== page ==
Sportsmanship in Sports

Have you been injured when playing sports? I am sure most of you have. Almost everyone has been injured before, and a graze or cut is common due to falls or skids. However, there are some cases where people are intentionally hurt by the opposite team because their opponent's team has won the game. I am sure that most of us have heard about the ugly brawl broke out between the ACSI and St Andrew's secondary schools after a rugby match. A St Andrew's Secondary School student punched ACSI's flanker Leonard David Wee when his school lost 8-7, leaving the ACSI student with a bloodied mouth and nose. This incident put the spotlight on sportsmanship. The Committee on Safety in Sports Schools made it clear in a report that the parents also had a role to play in their children's upbringing in sportsmanship, together with the coaches and the teachers.

I agree with this point of view. Although it is still the responsibility for the teachers or coaches to teach them, they only teach and supervise them on their ability in the sport, and the parents are responsible for the child's behaviour. Children learn more quickly from their parents and they are with them for a longer time than the coaches are with the children, so the parents have more time to teach them how to behave. Additionally, they can teach them the values of fair play, integrity and respect through stories or games. They should also behave in a sportsman-like manner as the children will learn from them.

The coaches should also do more than just teaching the children. The government has made it compulsory for coaches to be qualified in first aid, cardiopulmonary resuscitation and the use of a defibrillator. I think that this is a good idea. When the student faints during training sessions, the coaches would be able to help to provide medical help before professional help arrives. This will decrease the chance of a student dying from his injuries. Extra safety measures should be implemented, however, for sports like basketball, judo, taekwondo, rugby and soccer, where there are high degrees of contact between competitors. There is more chance of injuries in such sports, and coaches need to be more alert and careful.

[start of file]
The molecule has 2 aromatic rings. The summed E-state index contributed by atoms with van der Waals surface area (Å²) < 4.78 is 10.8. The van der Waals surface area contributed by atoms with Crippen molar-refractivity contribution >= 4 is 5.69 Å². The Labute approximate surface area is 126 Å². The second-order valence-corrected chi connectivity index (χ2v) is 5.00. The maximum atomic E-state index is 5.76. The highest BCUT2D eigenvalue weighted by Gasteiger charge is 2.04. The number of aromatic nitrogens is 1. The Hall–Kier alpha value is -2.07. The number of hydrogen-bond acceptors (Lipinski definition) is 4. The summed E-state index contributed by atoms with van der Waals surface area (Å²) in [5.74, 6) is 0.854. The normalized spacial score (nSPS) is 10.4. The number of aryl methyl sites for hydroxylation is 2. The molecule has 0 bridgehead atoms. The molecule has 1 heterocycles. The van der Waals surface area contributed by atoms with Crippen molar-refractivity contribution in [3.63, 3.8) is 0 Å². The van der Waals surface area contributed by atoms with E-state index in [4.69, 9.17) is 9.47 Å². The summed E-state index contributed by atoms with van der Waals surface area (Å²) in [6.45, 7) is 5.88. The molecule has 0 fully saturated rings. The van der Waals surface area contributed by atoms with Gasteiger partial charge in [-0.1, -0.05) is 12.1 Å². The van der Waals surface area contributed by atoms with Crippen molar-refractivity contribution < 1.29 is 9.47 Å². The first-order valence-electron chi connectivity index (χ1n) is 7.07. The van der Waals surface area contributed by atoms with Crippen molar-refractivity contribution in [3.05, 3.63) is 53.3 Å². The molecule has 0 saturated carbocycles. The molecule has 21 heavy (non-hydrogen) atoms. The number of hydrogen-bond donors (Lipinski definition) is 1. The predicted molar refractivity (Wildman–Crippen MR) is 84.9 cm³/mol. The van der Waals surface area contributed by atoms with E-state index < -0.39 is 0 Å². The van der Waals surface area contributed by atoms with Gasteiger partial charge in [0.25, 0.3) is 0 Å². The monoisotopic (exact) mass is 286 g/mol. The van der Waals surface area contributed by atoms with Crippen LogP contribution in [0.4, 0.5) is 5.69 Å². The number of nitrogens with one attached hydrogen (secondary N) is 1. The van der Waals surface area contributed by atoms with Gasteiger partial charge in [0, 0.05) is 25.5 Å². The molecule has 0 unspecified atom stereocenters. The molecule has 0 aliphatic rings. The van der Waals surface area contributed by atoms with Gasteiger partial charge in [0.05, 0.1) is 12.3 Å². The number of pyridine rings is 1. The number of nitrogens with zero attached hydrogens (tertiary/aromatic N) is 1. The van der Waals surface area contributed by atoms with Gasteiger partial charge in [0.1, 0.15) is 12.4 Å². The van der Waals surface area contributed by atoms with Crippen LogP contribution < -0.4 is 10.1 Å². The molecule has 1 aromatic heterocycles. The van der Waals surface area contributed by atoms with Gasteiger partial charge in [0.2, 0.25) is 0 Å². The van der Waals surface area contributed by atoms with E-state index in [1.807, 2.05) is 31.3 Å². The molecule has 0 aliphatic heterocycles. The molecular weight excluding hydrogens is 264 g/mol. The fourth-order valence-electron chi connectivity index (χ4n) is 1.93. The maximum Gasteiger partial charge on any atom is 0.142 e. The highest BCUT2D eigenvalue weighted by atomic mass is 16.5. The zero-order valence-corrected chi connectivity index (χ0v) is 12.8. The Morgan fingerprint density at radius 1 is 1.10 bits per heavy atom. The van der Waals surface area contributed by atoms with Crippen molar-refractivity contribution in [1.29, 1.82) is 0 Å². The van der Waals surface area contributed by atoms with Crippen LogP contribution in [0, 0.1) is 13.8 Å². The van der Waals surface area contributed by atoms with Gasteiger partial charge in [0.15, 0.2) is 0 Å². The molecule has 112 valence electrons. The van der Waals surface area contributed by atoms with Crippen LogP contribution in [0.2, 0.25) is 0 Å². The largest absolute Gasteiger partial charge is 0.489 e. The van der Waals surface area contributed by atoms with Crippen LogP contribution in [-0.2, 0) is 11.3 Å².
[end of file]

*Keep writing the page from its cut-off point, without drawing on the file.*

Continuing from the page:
In my opinion, the children should also play a part in their behaviour. They definitely should be more disciplined and not allow their emotions to get the better of them on the playing field. If they lose, they could just accept the fact that they did not perform as well as their opposition during the match. That way, I am sure that fewer fights will occur, naturally leading to the decrease in injuries. For example, when Roger Federer met Rafael Nadal's family along the corridor, they greet and hug each other warmly even though Nadal had just lost the match to Federer in the ATP World Tour Finals. This is the spirit that the children should adopt- to sincerely congratulate the winner even if you have lost.

Competitions are not all about winning. They are also about having sportsmanship. Some people have no sportsmanship if they cheat just to win a competition. Shouting at the referee or opposite team when one loses is also considered having no sportsmanship. Winning is just an additional bonus that you get if you are stronger than the other side, and the process of preparing for the competition is the most important, as that is when you learn the most things.

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Hi guys, I'm a student in Singapore, and this are some thoughts and essays I have written over the years.